Our clients have asked us many times for a very simple, cheap solution to reducing their internet charges and protecting their hardware from theft.  We failed to find a cost effective all in one solution and feel this does both of those and more and pricing will be very low compared to large complex solutions small businesses cannot afford.  It is also very easy to use as again it is targeted at the business user not an IT expert, functions are limited – on purpose.

      I would encourage you to find out more about the product once it is available to market and see the potential for yourself, I think you have jumped to conclusions regarding the market segment it is targeting.  So far the response we have had has been very positive and already a number of customers have expressed interest in a day one purchase, as well a number of local antivirus re sellers showing interest in adding it to their suit of programs they offer.

      As far as investing in companies, this is a small product in a suit of applications we have or are developing.  Our main suite Quickstem is very successful as demonstrated by its usage around Africa and in the Netherlands and its sales are still strong despite the current state of the international horticulture industry.  After four years of hard work on it, beating the old competing products, the time requirements for Quickstem are much less so it is only smart to use it as a financial base to try our hand at other products of which Hardware Inventory is only one.  The company is stable and profitable, even in the current market climates, so nothing wrong with diversifying and trying out more mass market products.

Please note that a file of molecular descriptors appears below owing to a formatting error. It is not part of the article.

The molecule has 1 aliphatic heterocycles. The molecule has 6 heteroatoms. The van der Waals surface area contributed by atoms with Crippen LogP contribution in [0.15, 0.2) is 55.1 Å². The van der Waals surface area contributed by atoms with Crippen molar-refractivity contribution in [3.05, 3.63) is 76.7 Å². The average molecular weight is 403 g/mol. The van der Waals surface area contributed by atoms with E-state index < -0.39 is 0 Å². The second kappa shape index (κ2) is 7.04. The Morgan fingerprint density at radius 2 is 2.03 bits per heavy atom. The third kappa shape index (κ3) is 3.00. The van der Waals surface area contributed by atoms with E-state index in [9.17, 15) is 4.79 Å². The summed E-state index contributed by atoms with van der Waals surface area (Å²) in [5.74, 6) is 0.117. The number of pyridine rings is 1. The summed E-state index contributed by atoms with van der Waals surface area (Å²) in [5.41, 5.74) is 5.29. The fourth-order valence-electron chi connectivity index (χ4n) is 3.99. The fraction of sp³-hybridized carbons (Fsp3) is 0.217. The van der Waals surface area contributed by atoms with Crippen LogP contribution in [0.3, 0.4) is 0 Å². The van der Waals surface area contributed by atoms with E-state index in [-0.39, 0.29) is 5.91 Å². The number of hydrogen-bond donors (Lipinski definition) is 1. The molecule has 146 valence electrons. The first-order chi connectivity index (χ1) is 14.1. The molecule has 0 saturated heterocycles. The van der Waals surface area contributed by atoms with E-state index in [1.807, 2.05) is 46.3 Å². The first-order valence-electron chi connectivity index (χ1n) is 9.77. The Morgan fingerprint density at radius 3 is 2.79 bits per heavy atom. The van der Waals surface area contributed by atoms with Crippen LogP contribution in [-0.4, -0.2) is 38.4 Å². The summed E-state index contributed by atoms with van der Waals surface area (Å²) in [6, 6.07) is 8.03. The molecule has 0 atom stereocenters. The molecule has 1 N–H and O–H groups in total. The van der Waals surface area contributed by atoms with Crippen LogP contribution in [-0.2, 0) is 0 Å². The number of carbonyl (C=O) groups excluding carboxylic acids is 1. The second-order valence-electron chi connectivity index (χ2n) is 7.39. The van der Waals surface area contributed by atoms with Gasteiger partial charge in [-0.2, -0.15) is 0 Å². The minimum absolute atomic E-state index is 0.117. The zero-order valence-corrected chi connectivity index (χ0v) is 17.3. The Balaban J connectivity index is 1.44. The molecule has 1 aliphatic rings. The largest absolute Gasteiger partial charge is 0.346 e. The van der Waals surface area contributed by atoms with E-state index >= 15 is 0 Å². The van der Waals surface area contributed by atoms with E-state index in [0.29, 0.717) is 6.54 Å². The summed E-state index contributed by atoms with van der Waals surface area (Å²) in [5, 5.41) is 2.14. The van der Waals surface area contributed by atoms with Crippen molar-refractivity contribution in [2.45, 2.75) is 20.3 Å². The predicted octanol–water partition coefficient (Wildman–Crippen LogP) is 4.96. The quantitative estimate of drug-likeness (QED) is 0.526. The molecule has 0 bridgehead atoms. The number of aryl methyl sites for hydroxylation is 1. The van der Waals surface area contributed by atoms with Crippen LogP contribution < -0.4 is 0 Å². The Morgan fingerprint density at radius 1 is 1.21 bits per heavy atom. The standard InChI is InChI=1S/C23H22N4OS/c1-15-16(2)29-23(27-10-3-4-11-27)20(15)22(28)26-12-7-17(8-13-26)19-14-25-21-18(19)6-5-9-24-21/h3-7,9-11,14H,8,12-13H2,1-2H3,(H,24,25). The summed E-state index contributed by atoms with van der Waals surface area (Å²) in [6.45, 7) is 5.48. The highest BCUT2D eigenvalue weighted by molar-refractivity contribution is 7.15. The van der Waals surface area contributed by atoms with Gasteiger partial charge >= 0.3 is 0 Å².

2. All the best!

    I do hope they also release a performance profile. Not knowing how they will implement their application, am sure most Sys Ads and IT staff who would take interest in it will be concerned about performance. With computers running antivirus software in addition to all kinds of information systems, it would be good to have it running without too much performance overhead.

    Not meaning to lecture, I also hope they allay fears on security as the application transmits data and alerts beyond the network boundaries.

    1. Indeed this is a concern, at the moment the system targets any Windows XP or newer installation and currently averages out at 8 – 10mg of ram on the client.  The most intensive operation seems to be the remove able disk usage reporting, ie what files are being copied onto or edited on flash sticks.  We will continue to endeavor to make it as light weight as possible and look at whether there is enough of a market for releasing a non Windows client.